Special attention shall be paid to sliding pavements. The conditions for driving may be dangerous and the roads – impassable, especially during winter. Winter tires are obligatory from around November 1st till April 14th (the exact dates may vary from year to year).
Driving with lit shorts is obligatory, observing speed limitations is a must. Penalties for exceeded speed are heavy. Many roads are opened only for a short time during summer and if you intend to drive through distanced areas of the country, you shall always check in advance the information provided by the Icelandic Road Administration (Vegagerdin) before departure.
You shall also take into consideration the quickly changing meteorological conditions, including rising of river levels, which may drastically change, even within one and the same day. Here the rule of the right advantage of the car having entered ring traffic is applicable.
Driving with belts is a must. Speaking on mobile phones while driving is prohibited and penalties are very high.
The legislation of Iceland is exceptionally strict in respect of driving under alcohol’s influence, where heavy sanctions are envisaged – high penalties, depraving of the driver’s license, and imprisonment in some cases. Driving under the influence of narcotics and some medicines is also prosecuted by law. The permissible level of alcohol upon driving is 0,2 promilles.
The civil air fleet administration of Norway works in conformity with the International Civil Aviation Organisation (ICAO).
The health care institutions of Iceland are of high western standard. Anyway, distances to them may be large, and as far as most cities have a health care centre or a major hospital, serious cases usually require urgent help/ transfer by an air ambulance in Reykjavik or Akurejri.
According to the conditions of EEA, urgent treatment for curing of Bulgarian citizens is for free upon visit to Iceland. You shall possess European Health Insurance Card as a must. The European Health Insurance Card is not a substitute of the medical and tourist insurance, but provides you with the right to urgent medical help under the same conditions as valid for Icelandic citizens. Every medical treatment which does not require emergency care is paid. See the web site of the European Health Insurance Card.
Travel papers and visas
You must possess valid passport or personal identification card to enter Iceland. Your passport must be valid minimum for a period of three months as from the date of entering Iceland.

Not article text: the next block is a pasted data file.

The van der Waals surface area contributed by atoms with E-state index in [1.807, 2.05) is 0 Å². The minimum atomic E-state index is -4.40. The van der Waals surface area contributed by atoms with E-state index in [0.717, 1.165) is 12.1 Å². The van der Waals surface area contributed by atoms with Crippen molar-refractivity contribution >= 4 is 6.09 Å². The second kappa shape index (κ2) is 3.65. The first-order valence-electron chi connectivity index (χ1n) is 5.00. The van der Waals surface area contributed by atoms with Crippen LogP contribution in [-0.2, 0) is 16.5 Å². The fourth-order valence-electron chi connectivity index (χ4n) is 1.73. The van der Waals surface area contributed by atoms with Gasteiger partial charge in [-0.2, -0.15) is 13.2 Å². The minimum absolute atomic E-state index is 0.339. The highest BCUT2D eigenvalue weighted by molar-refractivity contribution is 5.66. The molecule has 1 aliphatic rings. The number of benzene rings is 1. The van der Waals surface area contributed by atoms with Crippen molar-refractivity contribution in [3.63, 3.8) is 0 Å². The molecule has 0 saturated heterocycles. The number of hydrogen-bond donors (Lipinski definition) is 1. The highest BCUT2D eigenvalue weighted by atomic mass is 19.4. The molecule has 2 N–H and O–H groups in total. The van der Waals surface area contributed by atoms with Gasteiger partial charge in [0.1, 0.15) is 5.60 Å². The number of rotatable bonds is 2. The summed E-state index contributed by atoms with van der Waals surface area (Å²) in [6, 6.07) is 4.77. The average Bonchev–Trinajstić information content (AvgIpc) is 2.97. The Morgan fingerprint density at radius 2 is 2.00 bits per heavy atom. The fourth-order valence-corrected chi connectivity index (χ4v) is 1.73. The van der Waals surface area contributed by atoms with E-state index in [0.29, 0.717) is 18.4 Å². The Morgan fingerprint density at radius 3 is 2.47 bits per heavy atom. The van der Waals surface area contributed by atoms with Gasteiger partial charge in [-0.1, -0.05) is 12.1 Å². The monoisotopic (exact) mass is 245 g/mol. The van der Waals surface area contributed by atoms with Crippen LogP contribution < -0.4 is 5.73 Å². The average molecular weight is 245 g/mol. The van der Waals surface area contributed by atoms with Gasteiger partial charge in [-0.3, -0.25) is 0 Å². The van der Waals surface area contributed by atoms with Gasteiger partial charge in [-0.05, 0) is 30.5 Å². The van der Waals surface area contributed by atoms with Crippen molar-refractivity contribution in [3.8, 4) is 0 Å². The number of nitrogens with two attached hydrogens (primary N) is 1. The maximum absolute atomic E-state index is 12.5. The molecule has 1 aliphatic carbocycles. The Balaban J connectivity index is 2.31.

Between R. Iceland and R. Bulgaria visa-free regime is in place. The holders of valid passports from Bulgaria do not need visas upon stay of up to three months. In all other cases valid Schengen visa is requested.
In order to obtain urgent medical help in Iceland, dial 112.
You must travel with medical and traffic insurance as a must.
Iceland is an expensive country – be ready to spend much money, especially if you intend to eat and drink in restaurants and bars. Credit cards are widely used. Hotel accommodation in Iceland is often impossible during the summer months, if you haven’t booked your stay in advance.
You are not obliged to bear you passport all the time in Iceland, but it’s practical to possess an identification document in some form.
In Iceland people with physical disabilities have full access everywhere. The international airport of Reykjavik disposes of invalid wheel chairs and the staff is very responsive. The metro and the railway system provide access to invalid chairs above the average level. It’s possible to order a taxi with platforms for invalid chairs. Most trade centres are also accessible for invalid chairs. Big shops, hotels and public buildings are provided with WCs for invalids.
Certification and Legalisation
For the recognition in Bulgaria of a document issued by the Icelandic authorities and vice versa, it must be legalised with a special certificate – “Apostille”, and translated. The translation shall be made by a translator who has concluded contract with the Ministry of Foreign Affairs for the execution of official translations.
In Iceland issued documents are verified with “Apostille” by:
Ministry of Foreign Affairs
Address: Rauðarárstíg 25, 150 Reykjavik, Iceland
Telephone: +354 545 9900
Fax: +354 562 2373
Ministry of Justice
Address: Skuggasundi, 150 Reykjavik, Iceland
The so formed documents must be translated in the Bulgarian language by an authorised company in Bulgaria and verified at “Verifications and Legalisations” Department of the Ministry of Foreign Affairs of The Republic of Bulgaria.
Emergency travel Document
In extreme cases – upon damaging, losing or stealing of passport, Bulgarian citizens may apply for the issue of an Emergency Travel Document at the embassy of an EU member state in Iceland.